On a sunny spring Saturday morning in early September, History SA’s Online Programs curator, Catherine and I attended the launch of a new interpretive sign on the Old Norton Summit Road alongside Third Creek Reserve.
It seemed an odd place to be standing sharing a delicious afternoon tea on a turn around, with the intermittent sound of cars and motorbikes racing past on the twisting road up to the Adelaide Hills. However, this was an important spot in the history of one of our favourite subjects – violets. Or to be more precise Violet Day, that debatable uniquely South Australian commemorative fundraising event, a day of remembrance originally started to honour those who had been killed at Gallipoli in 1915 which continued to be observed in South Australia until 1970.
This year sees the 100th anniversary of the first Violet Day on 2 July 1915. Several events have taken place already around Adelaide but this was one that recognised the history of the violet farms in the Adelaide foothills that played an important part in not only Violet Day but also South Australia’s commercial flower industry and contribution to local tourism.
Violet Farms were very popular in the period 1910 to 1940. William Walker pioneered violet growing at Magill and Third Creek in the 1890s. He planted his initial violet farm on Third Creek Road (now known as Old Norton Summit Road) at his property Rockdale, the former Gepp’s Rock Tavern. Violet growing was continued by his sons Alf and Fred Walker. Alf Walker established his King Violet Farm near Magill on Third Creek in about 1919. He and his wife Gladys grew violets commercially until about 1958. There was also the Flavel’s Violet Farm at Morialta and the Violet Farm on Third Creek owned by William and Margaretta Jones.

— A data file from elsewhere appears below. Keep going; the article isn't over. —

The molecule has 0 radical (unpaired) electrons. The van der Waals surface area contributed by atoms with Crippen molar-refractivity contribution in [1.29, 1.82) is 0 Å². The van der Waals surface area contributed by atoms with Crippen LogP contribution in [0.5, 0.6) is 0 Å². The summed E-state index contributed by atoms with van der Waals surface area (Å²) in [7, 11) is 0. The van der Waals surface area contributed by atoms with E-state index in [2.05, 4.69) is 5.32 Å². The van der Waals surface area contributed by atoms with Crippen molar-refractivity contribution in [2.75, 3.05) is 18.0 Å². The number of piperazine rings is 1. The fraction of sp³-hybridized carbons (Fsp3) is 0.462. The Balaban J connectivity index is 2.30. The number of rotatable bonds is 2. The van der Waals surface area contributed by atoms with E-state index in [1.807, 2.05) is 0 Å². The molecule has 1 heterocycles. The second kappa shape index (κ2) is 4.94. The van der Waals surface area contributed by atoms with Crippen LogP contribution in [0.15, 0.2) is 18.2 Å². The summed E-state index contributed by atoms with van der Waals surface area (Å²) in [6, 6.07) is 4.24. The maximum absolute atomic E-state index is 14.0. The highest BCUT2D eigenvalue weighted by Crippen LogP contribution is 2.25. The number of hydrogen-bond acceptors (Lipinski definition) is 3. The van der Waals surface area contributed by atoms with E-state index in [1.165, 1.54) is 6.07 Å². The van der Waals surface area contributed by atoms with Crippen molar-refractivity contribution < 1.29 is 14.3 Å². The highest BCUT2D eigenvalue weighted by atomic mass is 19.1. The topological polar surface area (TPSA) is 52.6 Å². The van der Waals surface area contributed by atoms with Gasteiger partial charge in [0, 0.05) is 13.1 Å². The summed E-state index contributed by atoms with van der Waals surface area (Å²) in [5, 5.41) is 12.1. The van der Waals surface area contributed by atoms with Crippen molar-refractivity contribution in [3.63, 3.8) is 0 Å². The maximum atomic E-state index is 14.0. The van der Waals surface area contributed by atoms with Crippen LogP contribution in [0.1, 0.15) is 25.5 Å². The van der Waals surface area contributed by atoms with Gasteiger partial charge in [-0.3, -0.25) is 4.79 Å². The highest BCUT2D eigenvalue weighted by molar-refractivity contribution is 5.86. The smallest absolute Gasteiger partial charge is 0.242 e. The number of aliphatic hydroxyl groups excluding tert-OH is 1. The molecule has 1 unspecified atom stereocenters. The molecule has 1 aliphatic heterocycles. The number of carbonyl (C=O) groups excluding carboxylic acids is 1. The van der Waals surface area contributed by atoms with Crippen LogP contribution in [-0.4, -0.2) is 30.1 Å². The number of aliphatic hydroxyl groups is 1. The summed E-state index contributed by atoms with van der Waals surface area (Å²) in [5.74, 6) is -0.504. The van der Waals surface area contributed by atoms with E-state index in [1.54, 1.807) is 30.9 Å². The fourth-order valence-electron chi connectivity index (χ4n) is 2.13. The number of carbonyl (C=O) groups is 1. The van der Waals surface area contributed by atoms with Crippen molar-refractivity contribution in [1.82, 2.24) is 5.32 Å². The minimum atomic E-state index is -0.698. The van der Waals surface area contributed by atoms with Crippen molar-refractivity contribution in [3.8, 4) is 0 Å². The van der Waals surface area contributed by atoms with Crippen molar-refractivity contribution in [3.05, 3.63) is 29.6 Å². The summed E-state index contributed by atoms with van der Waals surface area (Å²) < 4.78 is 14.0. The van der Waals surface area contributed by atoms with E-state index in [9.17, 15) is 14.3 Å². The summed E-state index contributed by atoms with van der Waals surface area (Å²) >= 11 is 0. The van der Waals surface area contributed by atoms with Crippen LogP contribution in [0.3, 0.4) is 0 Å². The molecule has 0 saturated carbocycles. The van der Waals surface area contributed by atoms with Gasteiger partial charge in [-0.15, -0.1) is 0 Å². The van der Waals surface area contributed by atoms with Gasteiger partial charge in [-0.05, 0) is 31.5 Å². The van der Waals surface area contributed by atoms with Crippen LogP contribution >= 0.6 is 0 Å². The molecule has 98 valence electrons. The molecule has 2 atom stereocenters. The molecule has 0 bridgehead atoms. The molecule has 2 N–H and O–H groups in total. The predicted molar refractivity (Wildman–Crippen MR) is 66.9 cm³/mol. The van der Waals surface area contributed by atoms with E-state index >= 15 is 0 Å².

So we gathered around the new interpretive sign on the banks of Third Creek to witness its unveiling by Dr Geoff Bishop of the East Torrens Historical Society and Adelaide Hills’ Deputy Mayor Jan Loveday who both gave fascinating talks about the history of violet farms and the project itself.
The Mayor of Adelaide Hills Council, members of the Burnside Historical Society, and Walker and Jones’ family descendants were also present as well as local residents who had played a part in clearing and replanting the area as well as keeping a look out for unwanted visitors.
This is an example of a lovely collaborative community project between the Old Norton Summit Community Group, the Historical Society of SA, East Torrens Historical Society and the Adelaide Hills Council. We hope the homemade scones and jam offered to past tourists who arrived by charabanc or the Magill tram, were every bit as lovely as those provided at the launch.
More photos of the launch here
More information on the history of Violet Day in South Australia here